ABSTRACT: A large body of research has been produced in recent years investigating posttraumatic stress disorder (PTSD) among military personnel following deployment to Iraq and Afghanistan, resulting in apparent differences in PTSD prevalence. We compare prevalence estimates for current PTSD between military subgroups, providing insight into how groups may be differentially affected by deployment. Systematic literature searches using the terms PTSD, stress disorder, and acute stress, combined with terms relating to military personnel, identified 49 relevant papers. Studies with a sample size of less than 100 and studies based on data for treatment seeking or injured populations were excluded. Studies were categorized according to theatre of deployment (Iraq or Afghanistan), combat and noncombat deployed samples, sex, enlistment type (regular or reserve and [or] National Guard), and service branch (for example, army, navy, and air force). Meta-analysis was used to assess PTSD prevalence across subgroups. There was large variability in PTSD prevalence between studies, but, regardless of heterogeneity, prevalence rates of PTSD were higher among studies of Iraq-deployed personnel (12.9%; 95% CI 11.3% to 14.4%), compared with personnel deployed to Afghanistan (7.1%; 95% CI 4.6% to 9.6%), combat deployed personnel, and personnel serving in the Canadian, US, or UK army or the navy or marines (12.4%; 95% CI 10.9% to 13.4%), compared with the other services (4.9%; 95% CI 1.4% to 8.4%). Contrary to findings from within-study comparisons, we did not find a difference in PTSD prevalence for regular active-duty and reserve or National Guard personnel. Categorizing studies according to deployment location and branch of service identified differences among subgroups that provide further support for factors underlying the development of PTSD.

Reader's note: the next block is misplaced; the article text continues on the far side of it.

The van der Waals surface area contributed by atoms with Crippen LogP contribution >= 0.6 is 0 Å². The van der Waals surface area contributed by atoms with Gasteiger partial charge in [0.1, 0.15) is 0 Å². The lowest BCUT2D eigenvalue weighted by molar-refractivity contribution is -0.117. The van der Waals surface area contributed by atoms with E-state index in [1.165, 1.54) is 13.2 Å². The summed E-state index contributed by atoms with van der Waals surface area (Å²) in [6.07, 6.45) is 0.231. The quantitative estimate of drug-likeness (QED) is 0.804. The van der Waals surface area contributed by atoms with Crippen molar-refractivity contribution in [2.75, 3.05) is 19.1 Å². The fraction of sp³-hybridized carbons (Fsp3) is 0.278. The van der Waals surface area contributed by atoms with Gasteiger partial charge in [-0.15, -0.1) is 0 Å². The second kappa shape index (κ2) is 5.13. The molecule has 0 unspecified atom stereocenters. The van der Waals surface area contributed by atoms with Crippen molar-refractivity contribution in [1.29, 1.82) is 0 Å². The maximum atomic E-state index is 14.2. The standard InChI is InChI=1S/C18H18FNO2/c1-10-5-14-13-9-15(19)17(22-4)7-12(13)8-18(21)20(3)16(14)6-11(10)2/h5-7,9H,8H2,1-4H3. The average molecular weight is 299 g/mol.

Canadian journal of psychiatry. Revue canadienne de psychiatrie 09/2014; 59(9):468-79. · 2.41 Impact Factor
  • [Show abstract] [Hide abstract]
    ABSTRACT: Multiple studies have reported the prevalence of posttraumatic stress disorder (PTSD) in Operation Enduring Freedom and Operation Iraqi Freedom (OEF/OIF) veterans; however, these studies have been limited to populations who use the Department of Veterans Affairs (VA) for health care, specialty clinic populations, or veterans who deployed. The 3 aims of this study were to report weighted prevalence estimates of a positive screen for PTSD among OEF/OIF and nondeployed veterans, demographic subgroups, and VA health care system users and nonusers. The study analyzed data from the National Health Study for a New Generation of U.S. Veterans, a large population-based cohort of OEF/OIF and OEF/OIF-era veterans. The overall weighted prevalence of a positive screen for PTSD in the study population was 13.5%: 15.8% among OEF/OIF veterans and 10.9% in nondeployed veterans. Among OEF/OIF veterans, there was increased risk of a positive screen for PTSD among VA health care users (OR = 2.71), African Americans (OR = 1.61), those who served in the Army (OR = 2.67), and those on active duty (OR = 1.69). The same trend with decreased magnitude was observed in nondeployed veterans. PTSD is a significant public health problem in OEF/OIF-era veterans, and should not be considered an outcome solely related to deployment.
    Journal of Traumatic Stress 10/2014; 27(5). DOI:10.1002/jts.21956 · 2.72 Impact Factor